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The Great Gastsby and American Dream

The Great Gastsby and American Dream - 1 Darphin Hannah...

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1 Darphin Hannah Darphin Professor Kronick English 2270 July 22, 2011 The Great Gatsby and the American Dream The American ethos is people can create their own lives and attain happiness. America, the new world, represents a person’s opportunity to recreate one’s self and deny past ties. F. Scott Fitzgerald uses his novel, The Great Gatsby, to explore how the American dream is itself a measure of America’s failings. The dream is too great for what America can offer. Gatsby invests his whole being into recreating himself in order to fulfill his dream of attaining Daisy Buchanan. Fitzgerald uses Nick’s perception of Gatsby to illustrate how the dream has been corrupted by material pursuits. Jay Gatsby feels the only way to achieve his dream is by impressing Daisy with shows of his great wealth. While Gatsby feels a desperate need to reject his past, Gatsby’s dream to be with Daisy is a direct result of his past. America, our new world, has not given us the ability to transcend our past because as humans we cannot move beyond our own pasts. Nick explains that Gatsby, as young poor solider, initially meets Daisy in Louisville and he instantly is enamored by her wealth; worry free attitude, and social status. During their courting Gatsby realizes meeting Daisy changed him forever. “Then he kissed her. At his lips’ touch she blossomed for him like a flower and the incarnation was complete.” The incarnation represents a rebirth or change in Gatsby’s life where Daisy will forever be present. Gatsby is called away from his love, by military obligations. He learns that Daisy has married Tom Buchanan, a rich man who offers stability and an easy life. Gatsby’s main desire is to recover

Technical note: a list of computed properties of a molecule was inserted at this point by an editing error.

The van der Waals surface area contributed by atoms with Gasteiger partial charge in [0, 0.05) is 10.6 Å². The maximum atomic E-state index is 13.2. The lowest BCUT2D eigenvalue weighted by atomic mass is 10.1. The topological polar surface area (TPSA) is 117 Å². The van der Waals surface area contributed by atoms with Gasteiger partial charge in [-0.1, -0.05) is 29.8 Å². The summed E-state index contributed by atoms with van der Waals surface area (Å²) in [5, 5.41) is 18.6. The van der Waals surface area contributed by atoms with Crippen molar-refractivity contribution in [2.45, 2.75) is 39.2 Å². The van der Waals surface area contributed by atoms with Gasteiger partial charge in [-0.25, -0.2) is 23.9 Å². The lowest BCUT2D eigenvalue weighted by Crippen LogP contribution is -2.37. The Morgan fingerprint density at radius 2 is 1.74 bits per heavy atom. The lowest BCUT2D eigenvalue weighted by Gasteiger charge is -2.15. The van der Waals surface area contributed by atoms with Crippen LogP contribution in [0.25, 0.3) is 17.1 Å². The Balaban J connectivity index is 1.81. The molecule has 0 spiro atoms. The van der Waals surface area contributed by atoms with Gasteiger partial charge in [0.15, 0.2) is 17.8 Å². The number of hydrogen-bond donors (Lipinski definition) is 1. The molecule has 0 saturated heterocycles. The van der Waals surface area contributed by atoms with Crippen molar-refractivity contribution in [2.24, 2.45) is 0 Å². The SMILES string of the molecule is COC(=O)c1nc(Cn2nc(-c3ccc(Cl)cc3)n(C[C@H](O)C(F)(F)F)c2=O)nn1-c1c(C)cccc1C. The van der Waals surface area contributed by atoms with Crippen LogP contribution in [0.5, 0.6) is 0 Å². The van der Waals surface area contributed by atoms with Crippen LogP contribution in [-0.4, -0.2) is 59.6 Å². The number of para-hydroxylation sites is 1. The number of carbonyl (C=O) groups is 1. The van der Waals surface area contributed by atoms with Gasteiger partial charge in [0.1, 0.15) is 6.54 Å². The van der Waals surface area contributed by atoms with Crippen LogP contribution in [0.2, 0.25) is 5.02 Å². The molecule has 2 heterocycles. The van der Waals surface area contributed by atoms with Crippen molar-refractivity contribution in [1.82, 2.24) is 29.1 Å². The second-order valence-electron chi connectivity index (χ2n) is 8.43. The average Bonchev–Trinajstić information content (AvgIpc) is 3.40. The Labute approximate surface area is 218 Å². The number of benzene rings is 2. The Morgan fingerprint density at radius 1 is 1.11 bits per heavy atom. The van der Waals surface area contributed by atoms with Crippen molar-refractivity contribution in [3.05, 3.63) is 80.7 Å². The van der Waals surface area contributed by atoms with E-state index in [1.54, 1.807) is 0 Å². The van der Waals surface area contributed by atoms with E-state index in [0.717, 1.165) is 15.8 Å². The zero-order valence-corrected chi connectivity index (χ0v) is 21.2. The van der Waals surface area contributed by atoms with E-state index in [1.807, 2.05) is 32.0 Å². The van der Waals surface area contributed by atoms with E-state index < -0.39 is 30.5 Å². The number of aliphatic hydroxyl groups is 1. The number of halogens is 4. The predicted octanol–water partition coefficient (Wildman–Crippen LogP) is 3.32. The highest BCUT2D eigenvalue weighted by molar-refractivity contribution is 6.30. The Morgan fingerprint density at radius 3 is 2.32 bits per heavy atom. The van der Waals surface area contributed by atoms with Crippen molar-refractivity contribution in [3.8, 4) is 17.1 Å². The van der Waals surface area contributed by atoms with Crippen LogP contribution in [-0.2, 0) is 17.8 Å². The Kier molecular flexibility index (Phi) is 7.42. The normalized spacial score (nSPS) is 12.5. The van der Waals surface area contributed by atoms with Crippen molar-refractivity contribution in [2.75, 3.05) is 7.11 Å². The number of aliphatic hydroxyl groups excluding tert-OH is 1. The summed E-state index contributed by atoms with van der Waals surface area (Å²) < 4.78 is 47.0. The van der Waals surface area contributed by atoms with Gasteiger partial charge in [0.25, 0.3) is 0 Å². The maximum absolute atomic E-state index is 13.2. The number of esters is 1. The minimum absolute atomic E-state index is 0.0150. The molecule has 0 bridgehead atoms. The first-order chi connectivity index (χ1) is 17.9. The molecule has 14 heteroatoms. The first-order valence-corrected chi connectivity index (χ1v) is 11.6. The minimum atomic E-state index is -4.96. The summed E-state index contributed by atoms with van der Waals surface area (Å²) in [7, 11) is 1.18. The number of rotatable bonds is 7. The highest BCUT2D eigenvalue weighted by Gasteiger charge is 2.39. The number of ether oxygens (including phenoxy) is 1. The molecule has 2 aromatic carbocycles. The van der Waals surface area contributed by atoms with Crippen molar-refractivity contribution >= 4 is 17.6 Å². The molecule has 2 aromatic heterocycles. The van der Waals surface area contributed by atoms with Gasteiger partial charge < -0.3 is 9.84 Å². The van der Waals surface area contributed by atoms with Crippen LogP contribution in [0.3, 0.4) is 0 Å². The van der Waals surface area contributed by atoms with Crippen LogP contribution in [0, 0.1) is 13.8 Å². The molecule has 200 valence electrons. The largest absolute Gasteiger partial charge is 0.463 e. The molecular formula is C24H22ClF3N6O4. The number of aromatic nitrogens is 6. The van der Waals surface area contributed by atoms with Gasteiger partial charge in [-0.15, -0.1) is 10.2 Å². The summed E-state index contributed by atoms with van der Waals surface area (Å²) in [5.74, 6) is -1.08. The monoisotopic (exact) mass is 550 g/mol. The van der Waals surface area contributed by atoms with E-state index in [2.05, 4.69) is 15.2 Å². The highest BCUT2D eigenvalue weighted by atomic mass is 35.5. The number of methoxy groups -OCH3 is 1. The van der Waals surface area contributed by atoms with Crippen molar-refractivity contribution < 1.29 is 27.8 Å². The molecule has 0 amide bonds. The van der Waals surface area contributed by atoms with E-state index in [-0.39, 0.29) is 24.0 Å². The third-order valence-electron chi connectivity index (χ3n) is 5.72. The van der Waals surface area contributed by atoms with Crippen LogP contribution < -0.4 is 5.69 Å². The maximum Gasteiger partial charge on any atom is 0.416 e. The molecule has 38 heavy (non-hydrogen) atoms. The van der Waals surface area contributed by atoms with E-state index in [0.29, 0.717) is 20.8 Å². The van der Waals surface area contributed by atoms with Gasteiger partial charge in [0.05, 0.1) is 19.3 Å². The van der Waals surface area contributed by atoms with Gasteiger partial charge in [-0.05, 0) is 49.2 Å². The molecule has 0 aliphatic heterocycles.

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2 Daisy for himself. Parallel to Gatsby’s dream, the American dream is routed in an unfulfilled past, yet involves recreating ourselves to deny our past. Gatsby is determined amassing great
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The Great Gastsby and American Dream - 1 Darphin Hannah...

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